The boy not being able to manage with this melancholic life picks up a gun and puts a bullet though his own brain. This sad verse ends with a powerful line. “No One spoke of him again”. The poem carries on with Seigfried Sassoon becoming very resentful to not the Germans. Not to the generals who placed this boy there. But too the people at home “You smug-faced crowds with kindling eye… Sneak home and pray, you’ll never know. ” Sassoon is targeting his anger on the “smug-faced crowd” who don’t understand life in the trenches.

Like the verse before this ends with a very powerful line “The hell where youth and laughter go”. Siegfield Sassoon is tormented with his pain but what makes the pain worse is the fact that those people at home do not understand him and his pain. They do not know “The hell where youth and laughter go. ” Mohammed Taguri I have studied four different poets: Rupert Brooke, Wilfred Owen, John McCrae and Siegfield Sassoon. These four-war time poets wrote about different aspects of the war and on their experiences of war. I think Rupert Brooke is a peace-lover but he has not experienced much in the war.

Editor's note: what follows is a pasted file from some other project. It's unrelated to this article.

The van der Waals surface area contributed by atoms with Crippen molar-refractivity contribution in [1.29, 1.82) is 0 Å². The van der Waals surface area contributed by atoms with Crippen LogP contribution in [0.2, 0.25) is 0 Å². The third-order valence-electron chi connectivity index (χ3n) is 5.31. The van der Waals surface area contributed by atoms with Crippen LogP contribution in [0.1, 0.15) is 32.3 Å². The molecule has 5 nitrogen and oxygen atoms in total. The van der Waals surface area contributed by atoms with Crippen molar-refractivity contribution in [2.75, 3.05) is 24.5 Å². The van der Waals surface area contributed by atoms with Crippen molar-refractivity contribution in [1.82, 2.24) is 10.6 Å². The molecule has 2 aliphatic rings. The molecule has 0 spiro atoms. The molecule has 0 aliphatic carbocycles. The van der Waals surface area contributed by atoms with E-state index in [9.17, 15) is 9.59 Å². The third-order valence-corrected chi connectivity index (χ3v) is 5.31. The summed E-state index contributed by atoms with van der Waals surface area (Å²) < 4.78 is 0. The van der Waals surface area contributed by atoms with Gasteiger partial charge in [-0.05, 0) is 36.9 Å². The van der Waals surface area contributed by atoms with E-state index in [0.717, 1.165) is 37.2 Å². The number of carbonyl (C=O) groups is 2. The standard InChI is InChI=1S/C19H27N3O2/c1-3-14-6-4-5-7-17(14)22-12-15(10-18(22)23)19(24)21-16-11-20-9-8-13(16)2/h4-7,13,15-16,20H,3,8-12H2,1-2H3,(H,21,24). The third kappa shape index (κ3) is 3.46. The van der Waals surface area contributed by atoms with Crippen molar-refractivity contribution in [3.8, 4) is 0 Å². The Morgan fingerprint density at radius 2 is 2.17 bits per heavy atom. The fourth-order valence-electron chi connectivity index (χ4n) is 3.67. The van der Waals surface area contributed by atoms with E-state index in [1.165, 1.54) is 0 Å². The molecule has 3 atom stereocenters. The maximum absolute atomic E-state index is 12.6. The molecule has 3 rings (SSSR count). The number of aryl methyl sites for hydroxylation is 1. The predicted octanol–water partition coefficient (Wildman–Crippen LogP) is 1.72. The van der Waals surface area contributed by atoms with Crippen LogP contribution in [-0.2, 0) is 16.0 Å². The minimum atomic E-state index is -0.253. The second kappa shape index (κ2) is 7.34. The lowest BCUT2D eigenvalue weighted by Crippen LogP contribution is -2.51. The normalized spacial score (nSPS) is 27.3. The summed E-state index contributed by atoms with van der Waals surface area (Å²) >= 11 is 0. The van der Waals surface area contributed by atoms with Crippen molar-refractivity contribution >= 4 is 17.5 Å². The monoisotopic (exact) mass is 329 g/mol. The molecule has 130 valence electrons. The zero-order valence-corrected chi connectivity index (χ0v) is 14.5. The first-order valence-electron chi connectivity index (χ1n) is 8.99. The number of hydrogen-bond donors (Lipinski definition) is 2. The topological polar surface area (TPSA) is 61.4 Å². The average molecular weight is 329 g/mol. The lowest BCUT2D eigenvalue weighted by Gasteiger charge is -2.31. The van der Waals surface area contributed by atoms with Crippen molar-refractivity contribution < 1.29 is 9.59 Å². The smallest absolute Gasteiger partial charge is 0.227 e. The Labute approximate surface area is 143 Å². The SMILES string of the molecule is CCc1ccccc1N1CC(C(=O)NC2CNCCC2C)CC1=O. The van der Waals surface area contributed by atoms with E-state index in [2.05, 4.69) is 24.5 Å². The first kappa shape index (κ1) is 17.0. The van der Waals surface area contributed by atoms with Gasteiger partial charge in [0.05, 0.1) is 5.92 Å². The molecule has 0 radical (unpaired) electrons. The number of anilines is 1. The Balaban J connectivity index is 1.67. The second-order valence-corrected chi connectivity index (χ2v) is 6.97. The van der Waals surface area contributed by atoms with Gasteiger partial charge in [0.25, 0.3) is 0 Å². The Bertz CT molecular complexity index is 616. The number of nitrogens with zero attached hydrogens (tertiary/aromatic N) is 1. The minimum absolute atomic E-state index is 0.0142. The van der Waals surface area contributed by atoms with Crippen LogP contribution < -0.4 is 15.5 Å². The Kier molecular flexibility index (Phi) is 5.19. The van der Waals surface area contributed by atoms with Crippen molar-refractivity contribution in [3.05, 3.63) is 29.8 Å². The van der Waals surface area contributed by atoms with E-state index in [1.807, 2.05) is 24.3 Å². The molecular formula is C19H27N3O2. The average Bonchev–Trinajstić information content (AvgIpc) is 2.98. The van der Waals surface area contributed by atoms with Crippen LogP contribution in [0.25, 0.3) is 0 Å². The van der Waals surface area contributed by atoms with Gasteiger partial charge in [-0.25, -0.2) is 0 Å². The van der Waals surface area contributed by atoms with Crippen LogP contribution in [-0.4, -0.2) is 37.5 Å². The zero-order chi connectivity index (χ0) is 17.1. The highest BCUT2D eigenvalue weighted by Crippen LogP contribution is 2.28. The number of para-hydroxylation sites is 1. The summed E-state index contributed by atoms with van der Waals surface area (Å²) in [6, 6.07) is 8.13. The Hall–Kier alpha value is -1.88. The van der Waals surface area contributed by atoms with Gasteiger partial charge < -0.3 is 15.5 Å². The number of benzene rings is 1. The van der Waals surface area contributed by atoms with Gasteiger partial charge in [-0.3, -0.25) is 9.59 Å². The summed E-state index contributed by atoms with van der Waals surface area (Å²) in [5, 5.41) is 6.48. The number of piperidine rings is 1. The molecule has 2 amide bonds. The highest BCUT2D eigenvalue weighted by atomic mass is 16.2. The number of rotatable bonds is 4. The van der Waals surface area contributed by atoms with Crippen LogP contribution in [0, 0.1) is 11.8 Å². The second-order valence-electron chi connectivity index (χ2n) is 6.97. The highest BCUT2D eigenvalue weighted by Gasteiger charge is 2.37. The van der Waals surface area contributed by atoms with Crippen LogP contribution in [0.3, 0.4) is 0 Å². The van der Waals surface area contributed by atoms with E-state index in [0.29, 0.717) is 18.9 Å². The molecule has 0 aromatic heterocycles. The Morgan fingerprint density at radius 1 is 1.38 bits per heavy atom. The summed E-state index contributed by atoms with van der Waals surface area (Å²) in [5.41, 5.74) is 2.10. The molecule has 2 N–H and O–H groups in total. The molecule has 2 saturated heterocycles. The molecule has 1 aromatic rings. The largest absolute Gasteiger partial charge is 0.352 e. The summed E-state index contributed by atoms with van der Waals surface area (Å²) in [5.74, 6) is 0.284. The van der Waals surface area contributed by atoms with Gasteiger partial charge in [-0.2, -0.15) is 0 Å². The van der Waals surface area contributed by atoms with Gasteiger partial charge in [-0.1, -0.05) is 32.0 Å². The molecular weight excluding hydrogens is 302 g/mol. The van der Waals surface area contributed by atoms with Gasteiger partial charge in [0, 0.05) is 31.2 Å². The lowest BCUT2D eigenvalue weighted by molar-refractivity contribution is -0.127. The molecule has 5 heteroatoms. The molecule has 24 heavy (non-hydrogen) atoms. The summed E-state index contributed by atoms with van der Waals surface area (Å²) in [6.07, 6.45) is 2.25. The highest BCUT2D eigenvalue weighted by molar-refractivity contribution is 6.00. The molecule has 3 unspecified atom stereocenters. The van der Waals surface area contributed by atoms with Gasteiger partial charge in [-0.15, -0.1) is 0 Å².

I believe that Wilfred Owen was a pacifist who wanted to go home after experiencing a lot of terrible things. I think John McCrae was very patriotic despite all the tragic things that happened around him. Siegfield Sassoon was a rightfully bitter Man who because of his wartime experiences resented those who put him in the war and for the people at home because they did not know the things he and other soldiers went through. These Men wrote these poems so that people who did not go to war could have an insight on the way life was.